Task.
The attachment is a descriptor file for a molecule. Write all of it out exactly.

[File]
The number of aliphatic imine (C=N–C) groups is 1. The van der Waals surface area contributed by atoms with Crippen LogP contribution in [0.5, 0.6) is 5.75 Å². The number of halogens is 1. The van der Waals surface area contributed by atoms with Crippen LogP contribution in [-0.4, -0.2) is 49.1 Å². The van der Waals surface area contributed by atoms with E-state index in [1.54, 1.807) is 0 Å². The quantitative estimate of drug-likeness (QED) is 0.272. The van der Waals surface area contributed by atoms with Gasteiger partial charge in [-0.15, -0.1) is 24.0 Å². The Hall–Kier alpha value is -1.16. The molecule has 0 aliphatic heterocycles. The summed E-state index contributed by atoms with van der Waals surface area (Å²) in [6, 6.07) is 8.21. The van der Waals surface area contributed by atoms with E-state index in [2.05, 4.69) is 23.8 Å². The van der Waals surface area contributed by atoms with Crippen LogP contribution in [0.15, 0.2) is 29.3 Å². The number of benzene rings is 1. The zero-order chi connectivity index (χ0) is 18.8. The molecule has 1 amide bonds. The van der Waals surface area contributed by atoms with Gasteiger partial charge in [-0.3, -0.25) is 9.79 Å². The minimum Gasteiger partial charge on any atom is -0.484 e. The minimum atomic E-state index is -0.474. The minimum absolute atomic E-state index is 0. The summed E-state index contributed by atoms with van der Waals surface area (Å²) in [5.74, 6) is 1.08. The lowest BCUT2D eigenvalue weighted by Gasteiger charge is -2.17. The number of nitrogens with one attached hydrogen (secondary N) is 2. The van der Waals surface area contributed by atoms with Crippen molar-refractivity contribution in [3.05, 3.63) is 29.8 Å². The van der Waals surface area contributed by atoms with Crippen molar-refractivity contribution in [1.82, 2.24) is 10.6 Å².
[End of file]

The number of aliphatic imine (C=N–C) groups is 1. The van der Waals surface area contributed by atoms with Crippen LogP contribution in [0.5, 0.6) is 5.75 Å². The number of halogens is 1. The van der Waals surface area contributed by atoms with Crippen LogP contribution in [-0.4, -0.2) is 49.1 Å². The van der Waals surface area contributed by atoms with E-state index in [1.54, 1.807) is 0 Å². The quantitative estimate of drug-likeness (QED) is 0.272. The van der Waals surface area contributed by atoms with Gasteiger partial charge in [-0.15, -0.1) is 24.0 Å². The Hall–Kier alpha value is -1.16. The molecule has 0 aliphatic heterocycles. The summed E-state index contributed by atoms with van der Waals surface area (Å²) in [6, 6.07) is 8.21. The van der Waals surface area contributed by atoms with E-state index in [2.05, 4.69) is 23.8 Å². The van der Waals surface area contributed by atoms with Crippen LogP contribution in [0.15, 0.2) is 29.3 Å². The number of benzene rings is 1. The zero-order chi connectivity index (χ0) is 18.8. The molecule has 1 amide bonds. The van der Waals surface area contributed by atoms with Gasteiger partial charge in [-0.3, -0.25) is 9.79 Å². The minimum Gasteiger partial charge on any atom is -0.484 e. The minimum atomic E-state index is -0.474. The minimum absolute atomic E-state index is 0. The summed E-state index contributed by atoms with van der Waals surface area (Å²) in [5.74, 6) is 1.08. The lowest BCUT2D eigenvalue weighted by Gasteiger charge is -2.17. The number of nitrogens with one attached hydrogen (secondary N) is 2. The van der Waals surface area contributed by atoms with Crippen molar-refractivity contribution in [3.05, 3.63) is 29.8 Å². The van der Waals surface area contributed by atoms with Crippen molar-refractivity contribution in [1.82, 2.24) is 10.6 Å².